1)Check your birth certificate which should have listed your parents names.
2)Your grandparents should be listed on your parents marriage certificate/birth certificate. Also witnesses may be listed who are usually your relatives.
3)If your grandparents are deceased, check their obituaries/death certificates, which probably listed their parents---who would have been your great grandparents. (Check to see if your grandparents have a marriage or/and birth certificates.)
NOTE:You could also interview your grandparents' siblings and other elderly relatives, if they are living.
4)If your grandparents are living---make an appointment to interview them. Be organized when you speak with your grandparents, because of their age. Use a tape player/video camera to record the information they share with you, even if, you write it down.
Have most of the questions prepared ahead of time. Ask them about dates, birth, deaths, marriages, divorces, adoptions, counties/countries/states, cemeteries (especially family cemeteries) famous and infamous relatives, nicknames, family bibles, etc...
After you obtain the necessary information just let them talk about their history and family members. This might help you when you come to a brick-wall.
See if you can get copies of old photographs, copies of letters, newspaper clippings/articles, and any documents in their possession.
Once you have enough information, use the census records to locate family members, especially great grandparents. The census records can be researched from 1790 to 1930. (The 1890 censuses records were practically destroyed.Less than one percent was saved.)
NOTE:Keep in mind there will be inaccuracies, half-truths, and mistakes on any documents, especially the censuses. If possible, get a second/third documentation to verify what is more accurate/true. (Hang on to the inaccurate documents.) Sometimes the documents/additional documents are just not there, but make an honest effort to locate them. Some people do not try hard enough to locate the needed documents. Anyone can say they are related to someone, that is why documentation is so critical.
5)Check the tombstones where your known relatives are buried. You will need someone to go with you, if the burial place is deep in the woods.
6)Cehck WILLS of your deceased relatives. NOTE:alot of these documents can be attained from your courthouse(s).
7)Try to remember family stories told to you as a child and to others. Try to remember names and places spoken about.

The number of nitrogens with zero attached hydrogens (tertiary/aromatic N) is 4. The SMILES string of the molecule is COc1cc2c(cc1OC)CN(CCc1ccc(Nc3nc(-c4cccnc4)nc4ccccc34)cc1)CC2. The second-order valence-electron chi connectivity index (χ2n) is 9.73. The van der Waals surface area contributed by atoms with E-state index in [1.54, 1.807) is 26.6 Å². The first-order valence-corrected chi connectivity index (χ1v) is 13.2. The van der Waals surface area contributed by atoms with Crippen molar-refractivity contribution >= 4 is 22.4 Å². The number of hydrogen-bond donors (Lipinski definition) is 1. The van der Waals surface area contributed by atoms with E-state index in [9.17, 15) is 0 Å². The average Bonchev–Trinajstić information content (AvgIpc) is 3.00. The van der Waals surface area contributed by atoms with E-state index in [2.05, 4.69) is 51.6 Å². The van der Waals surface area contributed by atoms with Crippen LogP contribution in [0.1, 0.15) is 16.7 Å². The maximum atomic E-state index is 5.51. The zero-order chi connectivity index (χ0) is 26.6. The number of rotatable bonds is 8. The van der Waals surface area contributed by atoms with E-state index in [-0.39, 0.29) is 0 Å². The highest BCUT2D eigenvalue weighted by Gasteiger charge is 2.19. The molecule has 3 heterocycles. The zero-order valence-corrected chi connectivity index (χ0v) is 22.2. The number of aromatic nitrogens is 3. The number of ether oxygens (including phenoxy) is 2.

8)Organize your information you recieive and where you got it from so, if you need it for future reference, you will know where the information come from. Of course, some of the information you can get over the internet or have it mailed to you.
But when possible, it is best to visit the counties/birthplaces of your descendants. Checkout the genealogy library/state archives in the area; do not forget the courthouses.
(I make an effort to travel, at least twice a year just for genealogy research and obtaining family documents.)
9)DRAFT UP a family chart/family tree, THAT YOU CAN READ, so you will know which direction to go.
10)Some research one branch of their family before moving on to another branch. I tend to research all my branches at the same time, depending on the information I have at the time.
NOTE:Do not judge what you might find out about your relatives. Accept this as part of history--the truth, learn from it, and move on. It is what it is.
NOTE:One last thing, check the bookstore, periodically, to see if anything has been written about your family names. "THE HAIRSTON" was written by author---Henry WIENCEK. He supposedly appeared on "60 Minutes" a few years ago, and I missed it. He interviewed the white and black HAIRSTONS, as well as documenting this research. (I know he did the research, because I have read some of the same documents, such as the Manuscripts of Peter HAIRSTON.) The book reads like a novel. I have spoken with a HAIRSTON relative, but she does not care to speak about the past so, if I am related to anyone in the book, I do not know it at this time.
Hope this will help some, this is only the basics of researching to get you started in the right direction. No thanks is necessary whether or not you can use this information. Genealogy is like detective work or searching for lost treasure, and I love it.
You should be able to find the documents back to your great-grandparents, just getting beyond your 3rd great grandparents is where some blacks find difficulty of obtaining documents.